Community partners combine to provide a one-stop social services event at Sabal Palm Elementary School
What used to be simple food distributions to needy families have now morphed into full-blown community resource fairs. Osuch happening took place place in a southwest Tallahassee neighborhood on Saturday, March 13. The line of cars formed hours before the gates opened at Sabal Palm Elementary, and it never stopped until they closed. The Junior League of Tallahassee had teamed with Second Harvest of the Big Bend on a project called Mighty Meals -- providing good, healthy food for a family of four for a week. Katie Britt-Williams is president of the Junior League of Tallahassee.
“We hope to pass out over 25-thousand meals today. And in the previous two events, starting in 2020 and 2021, we passed out over 40-thousand, cumulatively. So we’re really hoping to impact the families over spring break that really need these really nutritious meals.”
Many cars also stopped for diapers provided by Farm Share. And some came inside to a resource fair with 16 community partners, from the Big Bend Homeless Coalition to Apalachee Mental Health to Legal Services of North Florida. Terrence Watts, a community development administrator for the Florida Department of Children and Families, helped organize the fair.
“Originally, we started out focusing on housing resources, just based on the dynamics of this particular community. And then that quickly evolved to faith-based programs out here…mental health programs out here. Farm Share donated a ton of diapers. So we just made it a complete…anything that the community could need or want, we wanted to try to make that available to them here today.”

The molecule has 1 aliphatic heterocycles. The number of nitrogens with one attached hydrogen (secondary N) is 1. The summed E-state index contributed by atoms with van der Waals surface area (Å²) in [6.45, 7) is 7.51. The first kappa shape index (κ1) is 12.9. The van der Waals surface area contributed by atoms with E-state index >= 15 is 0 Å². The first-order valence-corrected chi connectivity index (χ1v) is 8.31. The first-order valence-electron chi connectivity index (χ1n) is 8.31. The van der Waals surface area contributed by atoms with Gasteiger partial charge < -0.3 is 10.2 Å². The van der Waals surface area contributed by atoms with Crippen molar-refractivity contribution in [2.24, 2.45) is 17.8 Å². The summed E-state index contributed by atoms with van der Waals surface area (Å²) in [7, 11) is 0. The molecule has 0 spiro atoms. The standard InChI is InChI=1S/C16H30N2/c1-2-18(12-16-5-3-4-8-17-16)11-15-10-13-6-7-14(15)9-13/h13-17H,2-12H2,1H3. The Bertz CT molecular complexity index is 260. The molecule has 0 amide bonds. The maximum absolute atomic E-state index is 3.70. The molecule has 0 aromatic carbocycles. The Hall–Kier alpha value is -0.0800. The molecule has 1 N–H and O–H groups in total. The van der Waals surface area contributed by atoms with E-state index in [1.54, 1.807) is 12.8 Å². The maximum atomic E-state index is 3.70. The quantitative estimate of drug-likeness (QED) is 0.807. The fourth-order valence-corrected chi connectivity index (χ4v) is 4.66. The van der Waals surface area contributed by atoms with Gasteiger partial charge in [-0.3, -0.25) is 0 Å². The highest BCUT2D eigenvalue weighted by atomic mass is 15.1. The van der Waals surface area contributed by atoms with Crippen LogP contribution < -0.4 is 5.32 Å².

Sabal Palm Elementary is on the west side of Tallahassee, in a low-income neighborhood with a high need for affordable housing. It is Leon County’s first community partnership school. The students get health care from Florida State University Primary Health and academic support from Florida A&M University, along with other assistance. Anna-Kay Hutchison, director of the Community Partnership School at Sabal Palm, says the students get wraparound services to protect them from the barriers to their education.
“We know kids can’t learn if they’re hungry, if they don’t know where they’re going to put their head down at night…So what the community partnership school is able to do is remove those barriers so they can focus on their education.”
Among those who showed up to help was Shevaun Harris, Secretary of the Florida Department of Children and Families.
“Our mission is to help support children and families in their time of need, making sure that they have the tools and resources to thrive, and so events like this are just so, so important. And it’s important for us to support our partners, because we can’t do it without our partners.”
The poverty rate in Leon County is presently just over 27 percent.